An ideological bind

WASHINGTON DIARY: An ideological bind — Dr Manzur Ejaz
Daily times, June 10, 2009

It is interesting to note that religious extremism in the subcontinent usually leads to chaos and disarray which preys on the poor alone, further tipping over the already unstable socio-economic state of affairs of the region

The Taliban movement has earned itself unparalleled recognition due to its bloody nature and rigid ideological claims. But it has also left behind many equally terrifying social ills that may not be as melodramatic in nature. Why these issues are not as dramatised as the Taliban movement itself needs further exploration.

A few days back, I attended a conference where a presentation was made on the demographic distribution of health and junk food in the neighbourhoods of US cities. It turned out that richer localities have outlets that offer a variety of food while poorer areas have to contend with mostly junk food. I suggested that the presentation be titled “Distribution of health and junk food under the free market system”. However, most of the discussants, many of whom were highly trained professionals, were uncomfortable with this suggestion.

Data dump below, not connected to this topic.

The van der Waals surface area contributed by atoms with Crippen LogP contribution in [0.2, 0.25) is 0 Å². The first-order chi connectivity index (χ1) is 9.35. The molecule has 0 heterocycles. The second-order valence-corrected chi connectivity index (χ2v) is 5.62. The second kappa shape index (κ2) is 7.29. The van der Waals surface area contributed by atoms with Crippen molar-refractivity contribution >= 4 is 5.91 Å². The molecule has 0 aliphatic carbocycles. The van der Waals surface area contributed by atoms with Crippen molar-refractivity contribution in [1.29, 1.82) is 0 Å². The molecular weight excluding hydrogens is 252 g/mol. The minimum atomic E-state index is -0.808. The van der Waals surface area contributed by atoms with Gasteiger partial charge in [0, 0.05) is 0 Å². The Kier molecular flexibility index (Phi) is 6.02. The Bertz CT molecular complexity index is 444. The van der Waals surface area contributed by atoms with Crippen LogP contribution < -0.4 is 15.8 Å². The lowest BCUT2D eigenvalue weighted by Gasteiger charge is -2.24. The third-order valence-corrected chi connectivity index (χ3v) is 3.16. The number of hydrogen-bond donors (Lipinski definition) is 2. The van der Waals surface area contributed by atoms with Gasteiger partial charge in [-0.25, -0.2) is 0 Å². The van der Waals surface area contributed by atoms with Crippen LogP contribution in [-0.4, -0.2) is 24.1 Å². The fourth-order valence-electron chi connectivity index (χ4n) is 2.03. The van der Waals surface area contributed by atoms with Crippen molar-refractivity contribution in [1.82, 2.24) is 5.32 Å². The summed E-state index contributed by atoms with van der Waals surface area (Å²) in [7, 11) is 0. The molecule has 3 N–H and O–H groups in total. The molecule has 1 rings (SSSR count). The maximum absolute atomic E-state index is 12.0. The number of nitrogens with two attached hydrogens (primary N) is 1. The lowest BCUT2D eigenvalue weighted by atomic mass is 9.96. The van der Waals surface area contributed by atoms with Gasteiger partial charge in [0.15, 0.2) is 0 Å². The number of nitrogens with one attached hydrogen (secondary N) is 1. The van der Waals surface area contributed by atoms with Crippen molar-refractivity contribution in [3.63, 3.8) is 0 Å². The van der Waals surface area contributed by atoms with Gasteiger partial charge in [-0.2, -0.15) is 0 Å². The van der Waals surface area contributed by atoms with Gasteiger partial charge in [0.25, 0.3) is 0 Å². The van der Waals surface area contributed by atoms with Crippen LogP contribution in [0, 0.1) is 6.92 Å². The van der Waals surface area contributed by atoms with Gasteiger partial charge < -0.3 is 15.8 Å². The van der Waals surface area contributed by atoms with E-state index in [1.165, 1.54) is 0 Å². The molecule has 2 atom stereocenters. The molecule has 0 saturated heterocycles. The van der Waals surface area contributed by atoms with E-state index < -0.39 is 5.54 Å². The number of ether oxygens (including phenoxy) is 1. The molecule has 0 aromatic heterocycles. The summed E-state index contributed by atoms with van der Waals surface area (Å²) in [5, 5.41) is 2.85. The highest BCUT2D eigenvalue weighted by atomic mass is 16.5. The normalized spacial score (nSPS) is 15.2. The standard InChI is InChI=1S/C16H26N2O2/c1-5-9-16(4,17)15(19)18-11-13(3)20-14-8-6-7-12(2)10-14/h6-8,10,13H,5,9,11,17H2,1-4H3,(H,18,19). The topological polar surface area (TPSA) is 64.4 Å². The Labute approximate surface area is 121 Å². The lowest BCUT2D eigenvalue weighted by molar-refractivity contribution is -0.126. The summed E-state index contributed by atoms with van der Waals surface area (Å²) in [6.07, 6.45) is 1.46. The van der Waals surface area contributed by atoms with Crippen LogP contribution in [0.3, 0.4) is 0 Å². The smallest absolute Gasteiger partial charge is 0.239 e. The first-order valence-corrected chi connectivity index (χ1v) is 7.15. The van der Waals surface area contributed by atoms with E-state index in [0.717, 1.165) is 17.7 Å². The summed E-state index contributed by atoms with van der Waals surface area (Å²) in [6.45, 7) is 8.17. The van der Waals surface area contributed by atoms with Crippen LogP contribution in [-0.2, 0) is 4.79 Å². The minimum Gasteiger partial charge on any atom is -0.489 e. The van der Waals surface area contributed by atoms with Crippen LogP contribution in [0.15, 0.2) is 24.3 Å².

While a few may not have grasped my sarcasm, others chose to ignore it because their livelihoods depend on the free market. They are trained and hired to improve citizens’ health conditions staying within the parameters of the US capitalist system, which adheres more strictly to free market conditions than its European counterparts. The most radical reformers may suggest a few regulatory changes, but they are compelled not to challenge the fundamentals of the system.

For complete article, click here

State of Taliban Aggression - DT Editorial
Military operation and the fallout in Lower Dir - Nasim Zehra, The News
Militants Strike Hotel in Pakistan, Killing 11 - NYT


Popular posts from this blog

Political feudalism in Sindh

How many libraries are there in Pakistan?

What happened between Musharraf & Mahmood after 9/11 attacks